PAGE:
Prechtl, H. F., and Hopkins, B. (1986). Developmental transformations of spontaneous movements in early infancy. Early Hum. Dev. 14, 233–238. doi: 10.1016/0378-3782(86)90184-2

PubMed Abstract | CrossRef Full Text | Google Scholar

Provost, B., Lopez, B. R., and Heimerl, S. (2007). A comparison of motor delays in young children: autism spectrum disorder, developmental delay, and developmental concerns. J. Autism. Dev. Disord. 37, 321–328. doi: 10.1007/s10803-006-0170-6

PubMed Abstract | CrossRef Full Text | Google Scholar

StataCorp (2013). Stata Statistical Software: Release 13. College Station, TX: StataCorp LP.

Teitelbaum, O., Benton, T., Shah, P. K., Prince, A., Kelly, J. L., and Teitelbaum, P. (2004). Eshkol-Wachman movement notation in diagnosis: the early detection of Asperger’s syndrome. Proc. Natl. Acad. Sci. U.S.A. 101, 11909–11914. doi: 10.1073/pnas.0403919101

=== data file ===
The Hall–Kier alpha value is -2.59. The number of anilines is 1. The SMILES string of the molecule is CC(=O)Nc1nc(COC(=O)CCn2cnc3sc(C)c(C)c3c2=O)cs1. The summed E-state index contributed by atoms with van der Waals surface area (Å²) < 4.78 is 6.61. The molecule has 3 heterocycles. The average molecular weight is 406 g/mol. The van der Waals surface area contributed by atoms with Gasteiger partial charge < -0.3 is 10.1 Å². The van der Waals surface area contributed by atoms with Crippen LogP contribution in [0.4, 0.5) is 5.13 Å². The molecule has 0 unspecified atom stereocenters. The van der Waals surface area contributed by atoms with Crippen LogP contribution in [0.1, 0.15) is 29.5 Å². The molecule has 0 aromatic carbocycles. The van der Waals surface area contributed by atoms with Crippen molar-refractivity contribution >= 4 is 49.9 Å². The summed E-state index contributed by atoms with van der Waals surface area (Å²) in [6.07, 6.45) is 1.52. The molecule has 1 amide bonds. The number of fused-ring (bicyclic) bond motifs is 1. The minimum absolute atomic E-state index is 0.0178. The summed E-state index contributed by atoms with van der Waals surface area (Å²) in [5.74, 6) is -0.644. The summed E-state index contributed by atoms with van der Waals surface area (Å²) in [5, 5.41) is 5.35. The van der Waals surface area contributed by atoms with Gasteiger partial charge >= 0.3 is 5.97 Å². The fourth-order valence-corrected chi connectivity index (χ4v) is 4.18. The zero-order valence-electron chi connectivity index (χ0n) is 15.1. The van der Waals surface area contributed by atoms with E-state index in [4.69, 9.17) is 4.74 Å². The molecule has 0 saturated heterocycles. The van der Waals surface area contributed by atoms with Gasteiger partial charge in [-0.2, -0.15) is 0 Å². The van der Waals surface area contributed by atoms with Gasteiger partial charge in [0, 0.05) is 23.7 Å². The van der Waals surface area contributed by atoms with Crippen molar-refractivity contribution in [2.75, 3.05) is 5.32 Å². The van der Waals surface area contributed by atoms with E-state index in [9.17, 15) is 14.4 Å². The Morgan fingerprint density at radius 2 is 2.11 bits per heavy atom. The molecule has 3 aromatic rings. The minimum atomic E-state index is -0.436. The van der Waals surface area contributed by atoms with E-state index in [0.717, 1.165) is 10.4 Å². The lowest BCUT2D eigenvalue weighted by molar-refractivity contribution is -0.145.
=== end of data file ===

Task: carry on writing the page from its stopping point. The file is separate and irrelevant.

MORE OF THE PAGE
PubMed Abstract | CrossRef Full Text | Google Scholar

Thelen, E. (1979). Rhythmical stereotypies in normal human infants. Anim. Behav. 27, 699–715. doi: 10.1016/0003-3472(79)90006-X

CrossRef Full Text | Google Scholar

Werner, E., and Dawson, G. (2005). Validation of the phenomenon of autistic regression using home videotapes. Arch. Gen. Psychiatry 62, 889–895. doi: 10.1001/archpsyc.62.8.889

PubMed Abstract | CrossRef Full Text | Google Scholar

Wetherby, A. M., Woods, J., Allen, L., Cleary, J., Dickinson, H., and Lord, C. (2004). Early indicators of autism spectrum disorders in the second year of life. J. Autism Dev. Disord. 34, 473–493. doi: 10.1007/s10803-004-2544-y

PubMed Abstract | CrossRef Full Text | Google Scholar

Wolff, J. J., Botteron, K. N., Dager, S. R., Elison, J. T., Estes, A. M., Gu, H., et al. (2014). Longitudinal patterns of repetitive behavior in toddlers with autism. J. Child Psychol. Psychiatry 55, 945–953. doi: 10.1111/jcpp.12207